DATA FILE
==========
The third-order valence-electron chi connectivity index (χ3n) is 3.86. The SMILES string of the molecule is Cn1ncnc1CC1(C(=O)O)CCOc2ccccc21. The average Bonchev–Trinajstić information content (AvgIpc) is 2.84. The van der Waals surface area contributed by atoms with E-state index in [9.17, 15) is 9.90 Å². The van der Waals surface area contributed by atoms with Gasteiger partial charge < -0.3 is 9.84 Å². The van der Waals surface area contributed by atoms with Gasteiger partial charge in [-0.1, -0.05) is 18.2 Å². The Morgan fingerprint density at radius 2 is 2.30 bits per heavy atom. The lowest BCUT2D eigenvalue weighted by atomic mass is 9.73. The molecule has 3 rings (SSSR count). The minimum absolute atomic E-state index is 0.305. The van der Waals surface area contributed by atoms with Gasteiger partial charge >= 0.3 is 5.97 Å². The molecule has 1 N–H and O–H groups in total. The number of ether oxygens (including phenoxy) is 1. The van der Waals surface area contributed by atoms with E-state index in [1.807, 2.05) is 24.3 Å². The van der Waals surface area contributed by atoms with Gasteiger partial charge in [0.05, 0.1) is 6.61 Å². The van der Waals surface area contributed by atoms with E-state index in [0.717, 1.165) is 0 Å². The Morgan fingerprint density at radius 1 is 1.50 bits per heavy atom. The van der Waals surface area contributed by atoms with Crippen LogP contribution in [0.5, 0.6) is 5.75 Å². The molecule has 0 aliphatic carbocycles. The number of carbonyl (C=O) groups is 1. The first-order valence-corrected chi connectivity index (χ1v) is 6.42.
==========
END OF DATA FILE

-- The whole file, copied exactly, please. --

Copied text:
The third-order valence-electron chi connectivity index (χ3n) is 3.86. The SMILES string of the molecule is Cn1ncnc1CC1(C(=O)O)CCOc2ccccc21. The average Bonchev–Trinajstić information content (AvgIpc) is 2.84. The van der Waals surface area contributed by atoms with E-state index in [9.17, 15) is 9.90 Å². The van der Waals surface area contributed by atoms with Gasteiger partial charge < -0.3 is 9.84 Å². The van der Waals surface area contributed by atoms with Gasteiger partial charge in [-0.1, -0.05) is 18.2 Å². The Morgan fingerprint density at radius 2 is 2.30 bits per heavy atom. The lowest BCUT2D eigenvalue weighted by atomic mass is 9.73. The molecule has 3 rings (SSSR count). The minimum absolute atomic E-state index is 0.305. The van der Waals surface area contributed by atoms with Gasteiger partial charge >= 0.3 is 5.97 Å². The molecule has 1 N–H and O–H groups in total. The number of ether oxygens (including phenoxy) is 1. The van der Waals surface area contributed by atoms with E-state index in [1.807, 2.05) is 24.3 Å². The van der Waals surface area contributed by atoms with Gasteiger partial charge in [0.05, 0.1) is 6.61 Å². The van der Waals surface area contributed by atoms with E-state index in [0.717, 1.165) is 0 Å². The Morgan fingerprint density at radius 1 is 1.50 bits per heavy atom. The van der Waals surface area contributed by atoms with Crippen LogP contribution in [0.5, 0.6) is 5.75 Å². The molecule has 0 aliphatic carbocycles. The number of carbonyl (C=O) groups is 1. The first-order valence-corrected chi connectivity index (χ1v) is 6.42.